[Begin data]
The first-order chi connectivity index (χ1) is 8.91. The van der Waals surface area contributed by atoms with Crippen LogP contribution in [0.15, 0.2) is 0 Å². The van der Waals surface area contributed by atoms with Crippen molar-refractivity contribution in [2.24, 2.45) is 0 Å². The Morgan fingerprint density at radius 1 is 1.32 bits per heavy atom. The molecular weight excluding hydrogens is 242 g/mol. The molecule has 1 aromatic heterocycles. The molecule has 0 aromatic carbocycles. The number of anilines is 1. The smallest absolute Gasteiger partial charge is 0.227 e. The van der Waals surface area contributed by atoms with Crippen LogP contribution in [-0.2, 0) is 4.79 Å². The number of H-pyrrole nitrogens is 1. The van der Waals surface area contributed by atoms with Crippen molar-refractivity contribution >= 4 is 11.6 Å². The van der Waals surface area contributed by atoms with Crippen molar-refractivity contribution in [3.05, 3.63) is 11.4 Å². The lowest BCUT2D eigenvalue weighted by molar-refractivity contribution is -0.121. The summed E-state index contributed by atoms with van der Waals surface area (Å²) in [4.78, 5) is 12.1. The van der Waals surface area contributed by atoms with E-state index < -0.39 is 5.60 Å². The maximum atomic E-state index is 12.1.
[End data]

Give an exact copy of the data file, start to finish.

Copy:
The first-order chi connectivity index (χ1) is 8.91. The van der Waals surface area contributed by atoms with Crippen LogP contribution in [0.15, 0.2) is 0 Å². The van der Waals surface area contributed by atoms with Crippen molar-refractivity contribution in [2.24, 2.45) is 0 Å². The Morgan fingerprint density at radius 1 is 1.32 bits per heavy atom. The molecular weight excluding hydrogens is 242 g/mol. The molecule has 1 aromatic heterocycles. The molecule has 0 aromatic carbocycles. The number of anilines is 1. The smallest absolute Gasteiger partial charge is 0.227 e. The van der Waals surface area contributed by atoms with Crippen LogP contribution in [-0.2, 0) is 4.79 Å². The number of H-pyrrole nitrogens is 1. The van der Waals surface area contributed by atoms with Crippen molar-refractivity contribution >= 4 is 11.6 Å². The van der Waals surface area contributed by atoms with Crippen molar-refractivity contribution in [3.05, 3.63) is 11.4 Å². The lowest BCUT2D eigenvalue weighted by molar-refractivity contribution is -0.121. The summed E-state index contributed by atoms with van der Waals surface area (Å²) in [4.78, 5) is 12.1. The van der Waals surface area contributed by atoms with E-state index < -0.39 is 5.60 Å². The maximum atomic E-state index is 12.1.